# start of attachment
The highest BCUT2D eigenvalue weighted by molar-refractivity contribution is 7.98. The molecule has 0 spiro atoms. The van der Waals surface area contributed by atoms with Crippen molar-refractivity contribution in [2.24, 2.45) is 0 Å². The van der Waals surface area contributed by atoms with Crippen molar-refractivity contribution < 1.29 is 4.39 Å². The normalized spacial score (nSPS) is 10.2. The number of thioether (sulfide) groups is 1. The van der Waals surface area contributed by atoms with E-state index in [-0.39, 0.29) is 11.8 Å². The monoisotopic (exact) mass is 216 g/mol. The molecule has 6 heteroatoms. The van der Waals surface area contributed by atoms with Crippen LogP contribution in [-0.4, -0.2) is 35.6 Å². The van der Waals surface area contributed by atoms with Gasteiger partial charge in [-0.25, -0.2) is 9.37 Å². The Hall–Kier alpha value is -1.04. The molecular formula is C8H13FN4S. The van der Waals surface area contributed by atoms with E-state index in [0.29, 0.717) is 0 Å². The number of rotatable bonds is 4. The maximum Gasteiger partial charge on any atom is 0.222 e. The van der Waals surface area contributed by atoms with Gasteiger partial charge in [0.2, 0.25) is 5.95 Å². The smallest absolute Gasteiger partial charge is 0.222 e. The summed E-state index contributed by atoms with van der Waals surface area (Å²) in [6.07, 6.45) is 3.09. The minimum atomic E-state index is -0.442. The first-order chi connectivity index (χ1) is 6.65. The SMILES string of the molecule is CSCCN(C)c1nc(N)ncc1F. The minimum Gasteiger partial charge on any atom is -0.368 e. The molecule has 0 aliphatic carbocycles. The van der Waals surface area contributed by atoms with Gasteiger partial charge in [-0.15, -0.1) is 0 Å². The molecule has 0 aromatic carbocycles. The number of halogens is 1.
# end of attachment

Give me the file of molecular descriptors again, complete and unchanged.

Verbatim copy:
The highest BCUT2D eigenvalue weighted by molar-refractivity contribution is 7.98. The molecule has 0 spiro atoms. The van der Waals surface area contributed by atoms with Crippen molar-refractivity contribution in [2.24, 2.45) is 0 Å². The van der Waals surface area contributed by atoms with Crippen molar-refractivity contribution < 1.29 is 4.39 Å². The normalized spacial score (nSPS) is 10.2. The number of thioether (sulfide) groups is 1. The van der Waals surface area contributed by atoms with E-state index in [-0.39, 0.29) is 11.8 Å². The monoisotopic (exact) mass is 216 g/mol. The molecule has 6 heteroatoms. The van der Waals surface area contributed by atoms with Crippen LogP contribution in [-0.4, -0.2) is 35.6 Å². The van der Waals surface area contributed by atoms with Gasteiger partial charge in [-0.25, -0.2) is 9.37 Å². The Hall–Kier alpha value is -1.04. The molecular formula is C8H13FN4S. The van der Waals surface area contributed by atoms with E-state index in [0.29, 0.717) is 0 Å². The number of rotatable bonds is 4. The maximum Gasteiger partial charge on any atom is 0.222 e. The van der Waals surface area contributed by atoms with Gasteiger partial charge in [0.2, 0.25) is 5.95 Å². The smallest absolute Gasteiger partial charge is 0.222 e. The summed E-state index contributed by atoms with van der Waals surface area (Å²) in [6.07, 6.45) is 3.09. The minimum atomic E-state index is -0.442. The first-order chi connectivity index (χ1) is 6.65. The SMILES string of the molecule is CSCCN(C)c1nc(N)ncc1F. The minimum Gasteiger partial charge on any atom is -0.368 e. The molecule has 0 aliphatic carbocycles. The van der Waals surface area contributed by atoms with Gasteiger partial charge in [-0.15, -0.1) is 0 Å². The molecule has 0 aromatic carbocycles. The number of halogens is 1.